Freetrain Review: A Novel But Largely Pointless Phone Holder

If you hate armbands and running belts, this is another way to carry your phone on the run

Freetrain phone holder
(Image: © Freetrain)

Our Verdict

It should work as a great alternative to a running belt or armband, but this vest lacks style as well as substance, and delivers a disappointing experience.


  • Water resistant
  • Reflective patches


  • No benefit over a running belt
  • Feels restrictive
  • Access to phone not easy

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I’m not someone who believes running is some kind of sacred time to be spent away from your phone. I take my phone with me on every run, because I want it with me.

Mostly I carry it in one of the best running belts, which I’ve found perfectly satisfactory. Belts are cheap, usually have space for keys and a gel alongside my phone, and provide easier access while running – even than one of the best phone ambands.

Since I have no problems with belts, I was intrigued to see if the Freetrain vest could improve the experience of carrying my phone with me. The short answer is no. The longer answer is that I can’t really think of a single benefit of using the Freetrain over a running belt.

You pull the Freetrain on over your head and then adjust it to fit, placing the phone in a pouch in the middle of your chest. Unclip the snap fastener at the top and the pouch swings down so you can view the screen through a plastic window, which also allows you to use the touchscreen.

Freetrain phone holder

(Image credit: Freetrain)

There is also a zip pocket on one shoulder strap that can take your keys, and a velcro pouch on the other strap that just about fits a card or small gel, but that’s it. The Freetrain doesn’t carry more than my running belt despite being really quite large.

The Freetrain V1, which I tested, also has reflective patches on it to increase your visibility to vehicles, which is useful (another version, the VR, makes the shoulder straps entirely reflective). It’s also water resistant, though I’d still fear carrying my phone in it during a deluge given the prominent position of the phone holder on your chest.

I didn’t love how the Freetrain felt during a run either. It’s a little more restrictive than a running backpack, which has straps with pockets in rather than having the pocket centred on your chest. I also felt like a bit of an idiot, frankly. I’m not accepting the notion Freetrain puts forward that this is a stylish product, and the veteran club runners I ran with certainly had a good laugh when I showed up wearing it.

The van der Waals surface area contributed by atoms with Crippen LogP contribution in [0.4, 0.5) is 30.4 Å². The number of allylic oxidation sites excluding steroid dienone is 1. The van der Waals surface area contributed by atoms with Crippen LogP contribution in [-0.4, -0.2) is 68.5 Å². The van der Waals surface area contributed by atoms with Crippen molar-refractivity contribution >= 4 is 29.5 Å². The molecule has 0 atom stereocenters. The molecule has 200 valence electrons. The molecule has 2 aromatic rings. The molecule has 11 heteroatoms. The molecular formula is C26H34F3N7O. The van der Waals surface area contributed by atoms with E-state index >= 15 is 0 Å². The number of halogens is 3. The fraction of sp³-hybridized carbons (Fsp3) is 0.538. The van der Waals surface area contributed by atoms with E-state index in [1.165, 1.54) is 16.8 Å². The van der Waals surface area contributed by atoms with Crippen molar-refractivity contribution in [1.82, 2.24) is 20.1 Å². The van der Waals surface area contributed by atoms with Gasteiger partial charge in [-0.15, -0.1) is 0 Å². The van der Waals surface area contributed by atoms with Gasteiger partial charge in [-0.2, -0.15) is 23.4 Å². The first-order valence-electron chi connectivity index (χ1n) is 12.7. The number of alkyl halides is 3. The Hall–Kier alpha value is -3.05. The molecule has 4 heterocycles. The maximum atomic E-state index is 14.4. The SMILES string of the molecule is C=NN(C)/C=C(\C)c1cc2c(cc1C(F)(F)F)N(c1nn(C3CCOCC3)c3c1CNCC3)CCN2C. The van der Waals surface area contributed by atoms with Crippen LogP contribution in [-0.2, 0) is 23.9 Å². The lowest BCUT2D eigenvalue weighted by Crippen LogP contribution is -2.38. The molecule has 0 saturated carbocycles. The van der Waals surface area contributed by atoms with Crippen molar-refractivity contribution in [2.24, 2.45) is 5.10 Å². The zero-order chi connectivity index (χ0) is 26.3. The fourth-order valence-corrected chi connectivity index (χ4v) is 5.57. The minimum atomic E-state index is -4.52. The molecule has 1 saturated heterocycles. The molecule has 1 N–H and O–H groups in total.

Freetrain phone holder

(Image credit: Freetrain)

All of which would be fine if the Freetrain succeeded at its main purpose, which is to make your phone easier to access on the run than any other product, but it doesn’t. While it might be better than an armband, I certainly found it less easy than using a belt.

The pouch does allow you to use your phone through the touchscreen-compatible window, but it’s hit and miss. You also have to do so with your phone in the pouch still attached to your chest. Because you have to to look down and use both arms – one to hold the phone in place and one to use it – you really have to stop, whereas with a running belt you can take your phone out quickly and use it on the move in one hand.

You might suggest you can do the same with the Freetrain, but nope. The sticky plastic on the window of the pouch makes it a nightmare to get your phone in and out, even at the end of a run, and it’s certainly not something I’d want to do repeatedly during one.

So you’re left with a slightly oppressive chest strap with no more storage space than a running belt that makes it harder to use your phone. It’s also less comfortable than a lightweight running backpack which would let you store your phone in the strap pocket while giving you loads of room to carry stuff. To top it off, a product which offers no advantages is £30. I’m not buying it.

Nick Harris-Fry
Senior writer

Nick Harris-Fry is a journalist who has been covering health and fitness since 2015. Nick is an avid runner, covering 70-110km a week, which gives him ample opportunity to test a wide range of running shoes and running gear. He is also the chief tester for fitness trackers and running watches, treadmills and exercise bikes, and workout headphones.